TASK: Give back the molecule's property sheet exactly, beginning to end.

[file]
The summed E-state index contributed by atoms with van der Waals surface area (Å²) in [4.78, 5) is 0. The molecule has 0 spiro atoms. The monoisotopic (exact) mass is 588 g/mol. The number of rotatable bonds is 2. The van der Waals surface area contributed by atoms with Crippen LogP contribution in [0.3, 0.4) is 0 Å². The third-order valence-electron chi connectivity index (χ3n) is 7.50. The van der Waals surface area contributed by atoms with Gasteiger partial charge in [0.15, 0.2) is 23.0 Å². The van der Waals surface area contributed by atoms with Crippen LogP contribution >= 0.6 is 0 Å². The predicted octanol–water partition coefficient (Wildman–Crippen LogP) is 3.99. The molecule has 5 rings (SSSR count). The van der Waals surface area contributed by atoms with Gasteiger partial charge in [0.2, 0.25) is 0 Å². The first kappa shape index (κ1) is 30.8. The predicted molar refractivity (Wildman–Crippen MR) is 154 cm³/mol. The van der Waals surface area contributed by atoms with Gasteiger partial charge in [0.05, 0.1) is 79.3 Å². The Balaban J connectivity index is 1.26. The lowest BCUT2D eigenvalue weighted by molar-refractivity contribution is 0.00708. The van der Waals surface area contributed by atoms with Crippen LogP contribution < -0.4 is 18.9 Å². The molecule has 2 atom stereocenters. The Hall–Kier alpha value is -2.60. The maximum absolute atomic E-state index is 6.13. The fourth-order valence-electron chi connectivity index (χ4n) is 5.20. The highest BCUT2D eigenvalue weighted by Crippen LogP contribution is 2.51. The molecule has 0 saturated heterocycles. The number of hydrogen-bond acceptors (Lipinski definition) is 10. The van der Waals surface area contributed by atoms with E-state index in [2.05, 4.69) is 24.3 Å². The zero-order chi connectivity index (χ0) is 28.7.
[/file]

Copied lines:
The summed E-state index contributed by atoms with van der Waals surface area (Å²) in [4.78, 5) is 0. The molecule has 0 spiro atoms. The monoisotopic (exact) mass is 588 g/mol. The number of rotatable bonds is 2. The van der Waals surface area contributed by atoms with Crippen LogP contribution in [0.3, 0.4) is 0 Å². The third-order valence-electron chi connectivity index (χ3n) is 7.50. The van der Waals surface area contributed by atoms with Gasteiger partial charge in [0.15, 0.2) is 23.0 Å². The van der Waals surface area contributed by atoms with Crippen LogP contribution >= 0.6 is 0 Å². The predicted octanol–water partition coefficient (Wildman–Crippen LogP) is 3.99. The molecule has 5 rings (SSSR count). The van der Waals surface area contributed by atoms with Gasteiger partial charge in [0.2, 0.25) is 0 Å². The first kappa shape index (κ1) is 30.8. The predicted molar refractivity (Wildman–Crippen MR) is 154 cm³/mol. The van der Waals surface area contributed by atoms with Gasteiger partial charge in [0.05, 0.1) is 79.3 Å². The Balaban J connectivity index is 1.26. The lowest BCUT2D eigenvalue weighted by molar-refractivity contribution is 0.00708. The van der Waals surface area contributed by atoms with Crippen LogP contribution < -0.4 is 18.9 Å². The molecule has 2 atom stereocenters. The Hall–Kier alpha value is -2.60. The maximum absolute atomic E-state index is 6.13. The fourth-order valence-electron chi connectivity index (χ4n) is 5.20. The highest BCUT2D eigenvalue weighted by Crippen LogP contribution is 2.51. The molecule has 0 saturated heterocycles. The number of hydrogen-bond acceptors (Lipinski definition) is 10. The van der Waals surface area contributed by atoms with E-state index in [2.05, 4.69) is 24.3 Å². The zero-order chi connectivity index (χ0) is 28.7.